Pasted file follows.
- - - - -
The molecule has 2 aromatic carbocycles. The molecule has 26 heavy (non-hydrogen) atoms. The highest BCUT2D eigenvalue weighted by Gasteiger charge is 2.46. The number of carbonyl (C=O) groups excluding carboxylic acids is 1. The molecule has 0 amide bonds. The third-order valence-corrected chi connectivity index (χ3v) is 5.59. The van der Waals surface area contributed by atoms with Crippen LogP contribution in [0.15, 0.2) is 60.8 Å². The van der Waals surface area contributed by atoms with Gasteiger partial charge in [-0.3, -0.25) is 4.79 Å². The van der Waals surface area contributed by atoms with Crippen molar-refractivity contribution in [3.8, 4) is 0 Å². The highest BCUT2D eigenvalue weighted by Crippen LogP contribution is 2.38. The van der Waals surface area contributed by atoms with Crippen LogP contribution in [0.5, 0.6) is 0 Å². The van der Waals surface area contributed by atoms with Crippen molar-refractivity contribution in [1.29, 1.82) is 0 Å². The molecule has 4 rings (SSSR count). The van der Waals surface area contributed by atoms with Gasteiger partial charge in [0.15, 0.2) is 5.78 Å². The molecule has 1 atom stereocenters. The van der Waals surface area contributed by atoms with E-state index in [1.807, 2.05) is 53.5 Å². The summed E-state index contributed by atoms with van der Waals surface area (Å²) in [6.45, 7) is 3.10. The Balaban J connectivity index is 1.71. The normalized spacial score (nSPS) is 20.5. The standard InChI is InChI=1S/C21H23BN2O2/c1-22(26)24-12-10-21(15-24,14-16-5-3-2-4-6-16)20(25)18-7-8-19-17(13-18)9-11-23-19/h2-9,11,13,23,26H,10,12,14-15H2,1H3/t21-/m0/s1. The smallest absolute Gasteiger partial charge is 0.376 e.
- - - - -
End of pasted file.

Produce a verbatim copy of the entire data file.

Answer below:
The molecule has 2 aromatic carbocycles. The molecule has 26 heavy (non-hydrogen) atoms. The highest BCUT2D eigenvalue weighted by Gasteiger charge is 2.46. The number of carbonyl (C=O) groups excluding carboxylic acids is 1. The molecule has 0 amide bonds. The third-order valence-corrected chi connectivity index (χ3v) is 5.59. The van der Waals surface area contributed by atoms with Crippen LogP contribution in [0.15, 0.2) is 60.8 Å². The van der Waals surface area contributed by atoms with Gasteiger partial charge in [-0.3, -0.25) is 4.79 Å². The van der Waals surface area contributed by atoms with Crippen molar-refractivity contribution in [3.8, 4) is 0 Å². The highest BCUT2D eigenvalue weighted by Crippen LogP contribution is 2.38. The van der Waals surface area contributed by atoms with Crippen LogP contribution in [0.5, 0.6) is 0 Å². The van der Waals surface area contributed by atoms with Crippen molar-refractivity contribution in [1.29, 1.82) is 0 Å². The molecule has 4 rings (SSSR count). The van der Waals surface area contributed by atoms with Gasteiger partial charge in [0.15, 0.2) is 5.78 Å². The molecule has 1 atom stereocenters. The van der Waals surface area contributed by atoms with E-state index in [1.807, 2.05) is 53.5 Å². The summed E-state index contributed by atoms with van der Waals surface area (Å²) in [6.45, 7) is 3.10. The Balaban J connectivity index is 1.71. The normalized spacial score (nSPS) is 20.5. The standard InChI is InChI=1S/C21H23BN2O2/c1-22(26)24-12-10-21(15-24,14-16-5-3-2-4-6-16)20(25)18-7-8-19-17(13-18)9-11-23-19/h2-9,11,13,23,26H,10,12,14-15H2,1H3/t21-/m0/s1. The smallest absolute Gasteiger partial charge is 0.376 e.